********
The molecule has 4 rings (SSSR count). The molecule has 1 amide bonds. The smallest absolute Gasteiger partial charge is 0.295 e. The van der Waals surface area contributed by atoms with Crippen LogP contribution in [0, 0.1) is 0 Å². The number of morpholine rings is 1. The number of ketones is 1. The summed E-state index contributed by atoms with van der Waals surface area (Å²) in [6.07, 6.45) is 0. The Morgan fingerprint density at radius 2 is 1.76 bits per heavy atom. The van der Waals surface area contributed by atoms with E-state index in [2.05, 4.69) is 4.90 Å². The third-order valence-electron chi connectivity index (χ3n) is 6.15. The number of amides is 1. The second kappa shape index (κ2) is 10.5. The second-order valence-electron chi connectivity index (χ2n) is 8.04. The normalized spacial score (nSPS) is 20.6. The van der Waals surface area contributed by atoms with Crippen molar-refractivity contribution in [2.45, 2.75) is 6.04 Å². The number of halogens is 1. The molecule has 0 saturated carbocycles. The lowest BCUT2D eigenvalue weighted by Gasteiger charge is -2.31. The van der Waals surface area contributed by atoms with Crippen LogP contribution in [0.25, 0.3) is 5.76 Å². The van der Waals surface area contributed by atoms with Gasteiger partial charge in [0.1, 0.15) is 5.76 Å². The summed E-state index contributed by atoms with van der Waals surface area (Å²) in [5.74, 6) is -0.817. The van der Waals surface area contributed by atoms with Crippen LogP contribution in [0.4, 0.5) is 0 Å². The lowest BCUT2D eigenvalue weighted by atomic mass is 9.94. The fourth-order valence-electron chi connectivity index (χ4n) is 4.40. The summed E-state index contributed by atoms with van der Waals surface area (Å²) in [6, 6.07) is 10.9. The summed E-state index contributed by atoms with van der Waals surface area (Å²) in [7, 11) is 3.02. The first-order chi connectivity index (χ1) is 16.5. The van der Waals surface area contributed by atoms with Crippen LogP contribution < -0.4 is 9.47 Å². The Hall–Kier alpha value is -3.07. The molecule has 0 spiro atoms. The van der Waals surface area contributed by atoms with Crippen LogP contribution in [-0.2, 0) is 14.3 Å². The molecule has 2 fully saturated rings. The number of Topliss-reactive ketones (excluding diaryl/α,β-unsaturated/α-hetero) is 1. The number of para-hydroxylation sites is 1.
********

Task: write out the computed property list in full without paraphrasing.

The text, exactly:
The molecule has 4 rings (SSSR count). The molecule has 1 amide bonds. The smallest absolute Gasteiger partial charge is 0.295 e. The van der Waals surface area contributed by atoms with Crippen LogP contribution in [0, 0.1) is 0 Å². The number of morpholine rings is 1. The number of ketones is 1. The summed E-state index contributed by atoms with van der Waals surface area (Å²) in [6.07, 6.45) is 0. The Morgan fingerprint density at radius 2 is 1.76 bits per heavy atom. The van der Waals surface area contributed by atoms with E-state index in [2.05, 4.69) is 4.90 Å². The third-order valence-electron chi connectivity index (χ3n) is 6.15. The number of amides is 1. The second kappa shape index (κ2) is 10.5. The second-order valence-electron chi connectivity index (χ2n) is 8.04. The normalized spacial score (nSPS) is 20.6. The van der Waals surface area contributed by atoms with Crippen molar-refractivity contribution in [2.45, 2.75) is 6.04 Å². The number of halogens is 1. The molecule has 0 saturated carbocycles. The lowest BCUT2D eigenvalue weighted by Gasteiger charge is -2.31. The van der Waals surface area contributed by atoms with Crippen LogP contribution in [0.25, 0.3) is 5.76 Å². The van der Waals surface area contributed by atoms with Gasteiger partial charge in [0.1, 0.15) is 5.76 Å². The summed E-state index contributed by atoms with van der Waals surface area (Å²) in [5.74, 6) is -0.817. The van der Waals surface area contributed by atoms with Crippen LogP contribution in [0.4, 0.5) is 0 Å². The lowest BCUT2D eigenvalue weighted by atomic mass is 9.94. The fourth-order valence-electron chi connectivity index (χ4n) is 4.40. The summed E-state index contributed by atoms with van der Waals surface area (Å²) in [6, 6.07) is 10.9. The summed E-state index contributed by atoms with van der Waals surface area (Å²) in [7, 11) is 3.02. The first-order chi connectivity index (χ1) is 16.5. The van der Waals surface area contributed by atoms with Crippen LogP contribution < -0.4 is 9.47 Å². The Hall–Kier alpha value is -3.07. The molecule has 0 spiro atoms. The van der Waals surface area contributed by atoms with Crippen LogP contribution in [-0.2, 0) is 14.3 Å². The molecule has 2 fully saturated rings. The number of Topliss-reactive ketones (excluding diaryl/α,β-unsaturated/α-hetero) is 1. The number of para-hydroxylation sites is 1.